All posts by Karen Wan

Founder and CEO of Sustaining Stories. Author, Senior Coach and Retreat Leader for Enchanted Adventures.

Wednesday Author Profile: Ray Bradbury

Originally posted on Our Enchanting Adventure:

I have to confess that I’ve just begun reading Fahrenheit 451 by Ray Bradbury.  I wanted to have finished this by today, but life distracted me from that quest.

I’ve enjoyed reading  many Bradbury short stories in my life, but probably haven’t read enough of his books. The one book that I do love is  Zen and the Art of Writing, which is one of my favorite books on writing, and I really need to re-read it again.

Today, I want to actually quote from the Introduction to the version of Fahrenheit 451 that I am still reading.   The Introduction is written by Neil Gaiman and is inspiring in and of itself.  Here’s an excerpt from it, that also sums up the wondrous qualities of Ray Bradbury’s writing:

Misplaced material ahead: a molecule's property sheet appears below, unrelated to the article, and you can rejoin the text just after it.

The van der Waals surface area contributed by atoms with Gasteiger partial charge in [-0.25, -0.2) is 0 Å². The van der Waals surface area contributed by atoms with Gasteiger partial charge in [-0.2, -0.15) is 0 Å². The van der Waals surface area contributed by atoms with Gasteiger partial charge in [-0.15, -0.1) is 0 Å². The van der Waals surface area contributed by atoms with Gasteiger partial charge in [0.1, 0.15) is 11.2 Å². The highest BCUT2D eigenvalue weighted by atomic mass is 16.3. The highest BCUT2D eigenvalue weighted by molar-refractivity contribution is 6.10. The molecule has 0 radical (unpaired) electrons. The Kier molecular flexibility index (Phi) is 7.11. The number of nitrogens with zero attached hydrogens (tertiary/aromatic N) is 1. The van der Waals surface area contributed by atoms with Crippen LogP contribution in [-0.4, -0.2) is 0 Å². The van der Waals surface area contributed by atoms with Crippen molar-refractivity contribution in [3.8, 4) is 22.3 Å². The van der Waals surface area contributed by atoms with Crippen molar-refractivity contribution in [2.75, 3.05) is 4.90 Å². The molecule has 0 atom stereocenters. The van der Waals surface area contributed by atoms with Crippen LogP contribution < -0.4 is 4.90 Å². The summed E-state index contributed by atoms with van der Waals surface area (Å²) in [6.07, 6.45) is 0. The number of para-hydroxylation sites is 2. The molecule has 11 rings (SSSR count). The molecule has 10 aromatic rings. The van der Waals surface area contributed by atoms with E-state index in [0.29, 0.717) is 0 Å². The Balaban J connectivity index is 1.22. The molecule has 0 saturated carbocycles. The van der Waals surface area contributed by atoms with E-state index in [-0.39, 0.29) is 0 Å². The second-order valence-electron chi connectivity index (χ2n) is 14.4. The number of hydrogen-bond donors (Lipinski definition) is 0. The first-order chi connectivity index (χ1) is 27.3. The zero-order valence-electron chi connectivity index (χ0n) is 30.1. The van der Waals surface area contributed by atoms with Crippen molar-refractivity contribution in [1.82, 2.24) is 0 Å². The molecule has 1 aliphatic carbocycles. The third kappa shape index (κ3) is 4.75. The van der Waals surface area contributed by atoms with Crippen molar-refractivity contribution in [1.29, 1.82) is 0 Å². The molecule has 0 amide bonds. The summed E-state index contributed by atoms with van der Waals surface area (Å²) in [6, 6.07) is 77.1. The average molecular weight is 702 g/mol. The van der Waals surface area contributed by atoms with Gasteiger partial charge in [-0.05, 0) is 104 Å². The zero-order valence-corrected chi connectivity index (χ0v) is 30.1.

Ideas — written ideas — are special. They are the way we transmit our stories and our thoughts from one generation…

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Returning to Novel Writing with NanoWriMo

Nicholas' drawing of a Fumaron
A picture my son created a few years ago for my novel(s).

My goal of writing novels took a detour in the last year.  I’m finally ready to commit (again) to a novel writing practice.